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TECHNICAL NEWS AND TRENDS FROM PREVAS

#3 2015 innovation

case study

Are you the innovator of the year for 2016? Manufacturing and development services ­valued at SEK 1.25 million.

Arla is building Europe's largest dairy for cottage cheese. PAGE 6

case study

Orkla's factories are being interconnected with an ultra-modern follow-up solution for production. PAGE 8

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TR I N DU S

Y 4.0

eded e n 's t a – Wh oid the to av we n s ’ r emperos effect? clothe E 3 PAG

SANDVIK MINING

INVESTING IN AUTOMATION Prevas delivers. PAGE 4


PREVAS / TECH TRENDS

MORE EFFICIENCY? IN TODAY'S COMPETITIVE society, efficiency measurements

constitute one of the best tools for discovering untapped potential in factories. Measurements that provide business leaders with valuable insight and good input for making the right organizational decisions. On page 8 you can read about Orkla Foods and their investment in a modern OEE system for production follow-up that will give them overviews at more than 100 production plants. Sandvik Mining is also taking more control of their processes for cemented carbide in Västberga. In close collaboration with the client, Prevas has designed, installed and commissioned a new automated flow, complete with machines, robots and control systems. On the whole, it provides major efficiency gains at the same time as it improves the working environment for the operators, with a significant decrease in heavy lifting. See page 4 for more information. Demand for cottage cheese is behind a project conducted by Prevas for Arla. The production capacity at Arla's facility in Skövde was not keeping pace with consumers’ increasing demand for cottage cheese. On page 6 you can follow Arla’s rapid journey of change during which they moved to a new facility in Falkenberg, commissioned production systems and technical equipment, integrated new technology and started up production with new employees. During the year we welcomed our own “Prevas evangelist” Andreas Rosengren, who is spreading the message about Industry 4.0, currently the hottest topic in the manufacturing industries. The term Industry 4.0 was coined by German politicians for marketing digital communications to the manufacturing industries, and Andreas is one of Sweden's most prominent experts in what is still a vision. Sweden has good prerequisites for Industry 4.0 and Andreas believes that our knowledge of automation, IT and telecom is at least on par with Germany’s. The difficulty in digitalization is finding the right expertise, those who are knowledgeable of the interface between IT and automation. Prevas has historically put substantial resources into supporting innovation and skills provision. You can read about a few of the projects in this issue. Both the Prevas Student Embedded Award, which is an annually recurring award for students at Linköping University, as well as the competition Inission Innovation Award 2016 with the top innovator winning development and manufacturing services valued at SEK 1.25 million. We are collaborating here with Ny Teknik and ALMI. This is a slimmed issue of Tech Trends and I hope you will have time to read it and find inspiration in the midst of all the good things that the holiday season has to offer. I wish you all a relaxing and innovative Merry Christmas and a Happy New Year!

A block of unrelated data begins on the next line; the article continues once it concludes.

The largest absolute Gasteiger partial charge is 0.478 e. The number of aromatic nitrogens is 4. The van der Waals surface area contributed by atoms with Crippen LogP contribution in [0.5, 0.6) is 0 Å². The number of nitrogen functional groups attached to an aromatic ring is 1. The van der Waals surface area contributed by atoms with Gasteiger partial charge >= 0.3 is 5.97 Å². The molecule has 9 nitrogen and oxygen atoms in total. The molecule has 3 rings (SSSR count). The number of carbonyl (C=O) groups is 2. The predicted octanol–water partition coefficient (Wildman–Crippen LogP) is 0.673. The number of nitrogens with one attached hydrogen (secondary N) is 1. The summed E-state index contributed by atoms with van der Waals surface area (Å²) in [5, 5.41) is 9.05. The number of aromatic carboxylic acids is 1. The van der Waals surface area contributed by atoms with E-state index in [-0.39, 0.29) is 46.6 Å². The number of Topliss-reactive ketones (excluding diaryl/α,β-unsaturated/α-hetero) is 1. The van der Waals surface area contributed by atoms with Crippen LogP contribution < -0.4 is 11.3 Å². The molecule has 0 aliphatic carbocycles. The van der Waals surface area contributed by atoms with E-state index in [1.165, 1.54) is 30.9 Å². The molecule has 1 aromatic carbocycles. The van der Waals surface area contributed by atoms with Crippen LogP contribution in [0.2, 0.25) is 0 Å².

EDITORIAL

ARE YOU THE INNOVATOR OF THE YEAR FOR 2016? The Inission Innovation Award is a competition introduced by Inission and it has become a major success. There have been three winners since 2012 and an innovator will now once again be honored through this competition in entrepreneurship and innovation. Just as in previous years, the winner is offered industrialization and manufacturing services at a value of up to SEK 1 million, and thanks to Prevas being a new collaborating partner, the winner will also be offered development services valued at up to SEK 250,000. The final date for submitting entries is March 29, 2016. Read more at www.inission.com http://inission.com /inission-innovation-award2016-­har-oppnat/